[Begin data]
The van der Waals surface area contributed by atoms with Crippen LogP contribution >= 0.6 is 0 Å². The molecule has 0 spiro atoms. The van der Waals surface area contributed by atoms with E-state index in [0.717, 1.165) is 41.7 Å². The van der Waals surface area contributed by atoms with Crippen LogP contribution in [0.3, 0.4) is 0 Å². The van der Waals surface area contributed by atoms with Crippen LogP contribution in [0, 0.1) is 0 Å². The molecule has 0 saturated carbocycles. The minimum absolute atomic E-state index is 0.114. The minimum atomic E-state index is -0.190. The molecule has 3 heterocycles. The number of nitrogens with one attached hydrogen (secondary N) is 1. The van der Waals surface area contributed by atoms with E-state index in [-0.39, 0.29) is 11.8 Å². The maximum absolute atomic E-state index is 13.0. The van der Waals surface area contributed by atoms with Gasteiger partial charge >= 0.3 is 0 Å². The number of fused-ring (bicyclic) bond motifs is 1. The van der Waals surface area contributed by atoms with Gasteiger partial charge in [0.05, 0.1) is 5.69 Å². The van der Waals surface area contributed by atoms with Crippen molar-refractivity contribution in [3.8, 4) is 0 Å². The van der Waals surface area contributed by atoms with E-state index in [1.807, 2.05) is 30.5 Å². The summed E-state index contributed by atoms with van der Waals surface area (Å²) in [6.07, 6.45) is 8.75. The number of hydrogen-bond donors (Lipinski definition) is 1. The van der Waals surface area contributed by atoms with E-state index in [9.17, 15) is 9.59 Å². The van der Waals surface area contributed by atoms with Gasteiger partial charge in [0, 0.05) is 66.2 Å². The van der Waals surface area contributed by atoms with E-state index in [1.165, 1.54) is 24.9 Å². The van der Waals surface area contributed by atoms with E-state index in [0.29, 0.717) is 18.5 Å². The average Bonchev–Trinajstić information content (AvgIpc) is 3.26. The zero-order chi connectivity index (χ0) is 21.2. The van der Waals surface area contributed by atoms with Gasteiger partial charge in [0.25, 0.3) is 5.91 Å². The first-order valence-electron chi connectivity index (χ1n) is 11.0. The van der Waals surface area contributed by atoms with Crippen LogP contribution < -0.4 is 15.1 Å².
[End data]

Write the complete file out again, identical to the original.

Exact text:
The van der Waals surface area contributed by atoms with Crippen LogP contribution >= 0.6 is 0 Å². The molecule has 0 spiro atoms. The van der Waals surface area contributed by atoms with E-state index in [0.717, 1.165) is 41.7 Å². The van der Waals surface area contributed by atoms with Crippen LogP contribution in [0.3, 0.4) is 0 Å². The van der Waals surface area contributed by atoms with Crippen LogP contribution in [0, 0.1) is 0 Å². The molecule has 0 saturated carbocycles. The minimum absolute atomic E-state index is 0.114. The minimum atomic E-state index is -0.190. The molecule has 3 heterocycles. The number of nitrogens with one attached hydrogen (secondary N) is 1. The van der Waals surface area contributed by atoms with E-state index in [-0.39, 0.29) is 11.8 Å². The maximum absolute atomic E-state index is 13.0. The van der Waals surface area contributed by atoms with Gasteiger partial charge >= 0.3 is 0 Å². The number of fused-ring (bicyclic) bond motifs is 1. The van der Waals surface area contributed by atoms with Gasteiger partial charge in [0.05, 0.1) is 5.69 Å². The van der Waals surface area contributed by atoms with Crippen molar-refractivity contribution in [3.8, 4) is 0 Å². The van der Waals surface area contributed by atoms with E-state index in [1.807, 2.05) is 30.5 Å². The summed E-state index contributed by atoms with van der Waals surface area (Å²) in [6.07, 6.45) is 8.75. The number of hydrogen-bond donors (Lipinski definition) is 1. The van der Waals surface area contributed by atoms with E-state index in [9.17, 15) is 9.59 Å². The van der Waals surface area contributed by atoms with Gasteiger partial charge in [0, 0.05) is 66.2 Å². The van der Waals surface area contributed by atoms with E-state index in [1.165, 1.54) is 24.9 Å². The van der Waals surface area contributed by atoms with E-state index in [0.29, 0.717) is 18.5 Å². The average Bonchev–Trinajstić information content (AvgIpc) is 3.26. The zero-order chi connectivity index (χ0) is 21.2. The van der Waals surface area contributed by atoms with Gasteiger partial charge in [0.25, 0.3) is 5.91 Å². The first-order valence-electron chi connectivity index (χ1n) is 11.0. The van der Waals surface area contributed by atoms with Crippen LogP contribution < -0.4 is 15.1 Å².